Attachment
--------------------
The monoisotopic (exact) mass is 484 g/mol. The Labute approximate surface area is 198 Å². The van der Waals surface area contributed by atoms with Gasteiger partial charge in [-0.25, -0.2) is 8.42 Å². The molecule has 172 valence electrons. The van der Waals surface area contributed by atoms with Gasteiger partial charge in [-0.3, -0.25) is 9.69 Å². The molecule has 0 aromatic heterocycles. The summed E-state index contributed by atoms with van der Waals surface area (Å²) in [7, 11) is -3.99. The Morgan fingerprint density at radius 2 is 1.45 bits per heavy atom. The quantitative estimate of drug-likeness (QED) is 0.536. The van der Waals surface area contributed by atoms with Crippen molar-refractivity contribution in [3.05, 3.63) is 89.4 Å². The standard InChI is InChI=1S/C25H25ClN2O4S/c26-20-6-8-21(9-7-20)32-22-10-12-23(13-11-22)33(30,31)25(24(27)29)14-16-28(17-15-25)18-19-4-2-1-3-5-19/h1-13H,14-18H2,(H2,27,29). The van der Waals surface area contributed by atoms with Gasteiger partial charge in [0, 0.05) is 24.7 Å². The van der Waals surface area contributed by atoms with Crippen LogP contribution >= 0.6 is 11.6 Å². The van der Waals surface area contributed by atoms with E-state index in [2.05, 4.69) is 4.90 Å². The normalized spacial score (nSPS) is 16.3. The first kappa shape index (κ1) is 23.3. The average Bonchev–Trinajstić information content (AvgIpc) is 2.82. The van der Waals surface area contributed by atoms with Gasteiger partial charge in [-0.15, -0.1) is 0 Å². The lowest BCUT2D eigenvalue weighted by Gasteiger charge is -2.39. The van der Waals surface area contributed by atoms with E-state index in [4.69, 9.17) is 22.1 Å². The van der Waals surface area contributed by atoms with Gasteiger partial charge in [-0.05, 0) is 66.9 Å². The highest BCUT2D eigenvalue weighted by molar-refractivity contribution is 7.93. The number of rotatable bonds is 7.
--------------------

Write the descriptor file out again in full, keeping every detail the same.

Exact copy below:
The monoisotopic (exact) mass is 484 g/mol. The Labute approximate surface area is 198 Å². The van der Waals surface area contributed by atoms with Gasteiger partial charge in [-0.25, -0.2) is 8.42 Å². The molecule has 172 valence electrons. The van der Waals surface area contributed by atoms with Gasteiger partial charge in [-0.3, -0.25) is 9.69 Å². The molecule has 0 aromatic heterocycles. The summed E-state index contributed by atoms with van der Waals surface area (Å²) in [7, 11) is -3.99. The Morgan fingerprint density at radius 2 is 1.45 bits per heavy atom. The quantitative estimate of drug-likeness (QED) is 0.536. The van der Waals surface area contributed by atoms with Crippen molar-refractivity contribution in [3.05, 3.63) is 89.4 Å². The standard InChI is InChI=1S/C25H25ClN2O4S/c26-20-6-8-21(9-7-20)32-22-10-12-23(13-11-22)33(30,31)25(24(27)29)14-16-28(17-15-25)18-19-4-2-1-3-5-19/h1-13H,14-18H2,(H2,27,29). The van der Waals surface area contributed by atoms with Gasteiger partial charge in [0, 0.05) is 24.7 Å². The van der Waals surface area contributed by atoms with Crippen LogP contribution >= 0.6 is 11.6 Å². The van der Waals surface area contributed by atoms with E-state index in [2.05, 4.69) is 4.90 Å². The normalized spacial score (nSPS) is 16.3. The first kappa shape index (κ1) is 23.3. The average Bonchev–Trinajstić information content (AvgIpc) is 2.82. The van der Waals surface area contributed by atoms with Gasteiger partial charge in [-0.15, -0.1) is 0 Å². The lowest BCUT2D eigenvalue weighted by Gasteiger charge is -2.39. The van der Waals surface area contributed by atoms with E-state index in [4.69, 9.17) is 22.1 Å². The van der Waals surface area contributed by atoms with Gasteiger partial charge in [-0.05, 0) is 66.9 Å². The highest BCUT2D eigenvalue weighted by molar-refractivity contribution is 7.93. The number of rotatable bonds is 7.